Within the academies, staff are grouped into teams (grades 9 & 10–12) and work across several academic and technical subjects. Students are grouped into cohorts for these classes and follow a program/pathway of study. There is an advisory board made up of a variety of stakeholders, which helps to identify a set of experiential learning events that show students the applications of academic subjects to career and college fields and delivers work-based learning experiences. The career academy is typically one of the 16 career clusters and is then made up of three to five career pathways.

The Academies of Racine is built on relationships with multiple community stakeholders, including RUSD, Gateway Technical College, UW – Parkside, Higher Expectations for Racine County, Racine County Workforce Development, United Way of Racine County and the Racine area businesses. These community agencies work together to align resources, helping to provide improved structure, to prepare all students to be college and career ready after graduation.

The high school curriculum in RUSD already had in place sequenced career and technical education (CTE) courses, which culminated in a capstone, coop or youth apprenticeship course/program. The limitation was that few students took advantage of the full sequence of courses and were then unable to get to the highest level CTE classes. This was in part due to students not having sufficient career exploration opportunities early in high school. One of the goals of the newly created Academies of Racine was to provide career exploration opportunities starting freshman year through a set of experiential learning opportunities. These opportunities include a Freshman Seminar class (using Career Cruising, led by counselors), a Career Expo, local college campus visits, and coordinated site visits aligned with their chosen career pathway.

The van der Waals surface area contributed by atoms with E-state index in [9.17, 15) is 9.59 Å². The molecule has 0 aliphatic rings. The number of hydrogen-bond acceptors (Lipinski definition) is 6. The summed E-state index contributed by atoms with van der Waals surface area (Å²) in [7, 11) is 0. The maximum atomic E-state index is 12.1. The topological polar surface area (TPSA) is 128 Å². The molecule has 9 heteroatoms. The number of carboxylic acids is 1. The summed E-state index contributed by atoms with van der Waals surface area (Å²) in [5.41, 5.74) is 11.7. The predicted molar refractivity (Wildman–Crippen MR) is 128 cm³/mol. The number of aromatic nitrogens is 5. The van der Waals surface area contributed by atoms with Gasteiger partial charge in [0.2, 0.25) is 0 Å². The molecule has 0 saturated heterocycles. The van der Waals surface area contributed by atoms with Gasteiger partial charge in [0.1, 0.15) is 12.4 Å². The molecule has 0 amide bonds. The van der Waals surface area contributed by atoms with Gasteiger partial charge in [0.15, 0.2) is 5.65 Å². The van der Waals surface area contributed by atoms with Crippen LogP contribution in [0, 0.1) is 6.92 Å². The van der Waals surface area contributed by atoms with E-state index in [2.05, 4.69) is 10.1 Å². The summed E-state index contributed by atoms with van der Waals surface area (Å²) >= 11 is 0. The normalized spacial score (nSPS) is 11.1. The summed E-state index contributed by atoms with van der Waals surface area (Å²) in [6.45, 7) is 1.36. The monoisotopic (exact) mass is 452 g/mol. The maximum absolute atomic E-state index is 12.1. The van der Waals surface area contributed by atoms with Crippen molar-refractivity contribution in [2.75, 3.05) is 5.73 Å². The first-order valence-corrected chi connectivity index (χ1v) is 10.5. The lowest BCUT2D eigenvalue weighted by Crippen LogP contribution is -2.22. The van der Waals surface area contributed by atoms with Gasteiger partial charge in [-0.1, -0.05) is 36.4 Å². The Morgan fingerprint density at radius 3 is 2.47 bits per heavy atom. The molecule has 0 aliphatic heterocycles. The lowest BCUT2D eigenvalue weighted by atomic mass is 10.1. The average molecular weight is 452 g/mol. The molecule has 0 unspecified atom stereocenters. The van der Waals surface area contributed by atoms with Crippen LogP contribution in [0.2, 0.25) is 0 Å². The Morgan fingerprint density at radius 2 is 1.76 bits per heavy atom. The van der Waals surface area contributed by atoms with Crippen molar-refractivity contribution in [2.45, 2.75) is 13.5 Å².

The other key focus of the academies was preparing students to be college ready. This segment has multiple components, including adjustment of graduation requirements to align with four-year college admissions requirements, implementation of block scheduling to provide opportunities for teachers to collaborate together and for students to add classes to their schedules, addition of additional dual credit opportunities through partnership with local colleges, and expansion of Advanced Placement and Project Lead the Way course offerings. All of these changes are working to help our graduates be better prepared to be successful in the postsecondary setting.

RUSD counselors have played a frontline role in helping to form the Academies of Racine. They have participated in site visits to the Nashville School District to see the career academies in action, have been part of visioning team summits, have assisted in developing district benchmarks for what a college and career ready graduate would look like, and are key members of the academy teams. The counselors have aligned the work they were already doing as part of the district’s comprehensive counseling model with the newly created college and career planning components and have weaved them into the district’s new Academic Career Plan (ACP). The RUSD counselors are strong proponents for the academies and their role in connecting academics to career plans and helping students leave high school prepared for college or to enter the workforce with earned college credits or industry certifications. This academy model not only strengthen the counselor’s role in the schools, but it includes additional building staff to help reinforce this critical message.